Just by changing the algorithm that calculates the generalized inverse, I get agreement with the NIST data at 5 to 7 significant digits for the parameters and 2 digits for the standard error of the parameter estimates even with the very ill-conditioned original design matrix. That doesn't look so bad, much better than when using the numpy.linalg version.

(But I need to write proper tests and look at this when I can trust the results. I now have two python sessions open, one that imported the original source, and one that imported the source after changing the statsmodels source. Also, if I run this regression repeatedly the numbers changed once, but remained within the same neighborhood. Besides different algorithm there is also rcond which defines the cutoff in pinv. I didn't check whether that differs in the numpy and scipy versions.)

#### Conclusions

I think this test case on the NIST site is very well "cooked" to test the numerical accuracy of a linear regression program. The main lesson is that we shouldn't throw a numerically awful problem at a statistical package, unless we know that the package takes care for us of the basic tricks for making the problem numerically more stable. It's safer to make sure our design matrix is numerically sound.

Also, if we just want to estimate a polynomial function, then use the information and use a specialized algorithm, or, even better, use an orthogonal polynomial basis instead of power polynomials.

**What does it mean for statistical analysis?**

That, I'm not so sure. Multicollinearity is a serious issue, and there a various approaches for dealing with it. But my attitude so far has been:

*If you work with real data and run into numerical problems, it's not a problem with numerical accuracy but with your data, or with your model.*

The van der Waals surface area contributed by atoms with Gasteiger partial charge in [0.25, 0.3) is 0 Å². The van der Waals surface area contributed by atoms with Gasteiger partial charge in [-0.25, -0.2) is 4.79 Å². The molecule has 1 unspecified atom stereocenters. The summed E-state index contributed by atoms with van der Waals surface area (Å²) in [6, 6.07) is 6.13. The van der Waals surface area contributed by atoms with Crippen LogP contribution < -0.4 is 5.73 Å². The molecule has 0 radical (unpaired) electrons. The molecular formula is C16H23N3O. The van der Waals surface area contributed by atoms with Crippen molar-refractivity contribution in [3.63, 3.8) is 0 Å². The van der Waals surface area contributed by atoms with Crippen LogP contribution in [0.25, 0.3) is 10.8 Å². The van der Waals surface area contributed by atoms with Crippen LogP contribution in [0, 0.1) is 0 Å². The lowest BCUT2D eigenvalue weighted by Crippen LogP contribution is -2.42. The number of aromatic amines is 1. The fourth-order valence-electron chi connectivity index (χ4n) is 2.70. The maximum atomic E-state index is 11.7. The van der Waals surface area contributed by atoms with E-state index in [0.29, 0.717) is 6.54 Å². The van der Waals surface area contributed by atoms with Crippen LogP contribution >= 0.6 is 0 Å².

We should still use basic precautions like scaling our variables appropriately, but if we have high multicollinearity, then it mainly means that the model that we specified is asking for information that's not in the data. In certain directions the data is not informative enough to reliably identify some parameters. Given measurement errors, noise in the data and misspecification, there are many other parts to worry about before machine precision becomes important. For a related discussion see this thread on the statsmodels mailinglist.

I tried before to come up with a case where standardizing (zscoring) the design matrix helps in improving the precision of the estimates but I didn't manage. Whether I zscored or not, the results where essentially the same. Now, I have a test case to add to statsmodels. I am sceptical about automatic rescaling, but I started a while ago to look into how to make it easier for users to use predefined transforms in statsmodels, instead of having to code them from scratch.

I'm not an expert in numerical analysis and don't intend to become one, my "numerical incompetence" has improved only a bit since this although I know now a bit more linear algebra.

I put a script with the NIST case in this gist. I haven't yet copied over the parts from the interpreter sessions.

*A final comment*:

I don't like long interpreter sessions, I usually convert everything as fast as possible to a script. For this, I copied everything directly from the session. After cleaning up the original script a bit, I'm getting different numbers for the log relative error (LRE). I'm now using scipy.linalg.pinv inside statsmodels, and LRE is in this case a measure for the behavior at machine precision, and bounces anywhere between 5 and 8. This is a good result in that we can still get estimates with a reasonable precision, but it makes LRE unreliable for replicating the results. I will make a proper script and unittest later, so that I can be more certain about how much the numbers change and whether there isn't a bug somewhere in my "live" session.

I had some fun with Filip too.

ReplyDeleteI agree:

even better, use an orthogonal polynomial basis instead of power polynomials.@jstults. Using orthogonal polynomials would just mean a change of basis. A change of basis doesn't change eigenvalues...so the problem would still be ill-conditioned--hence small changes in the data/noise lead to huge changes in the coefficients.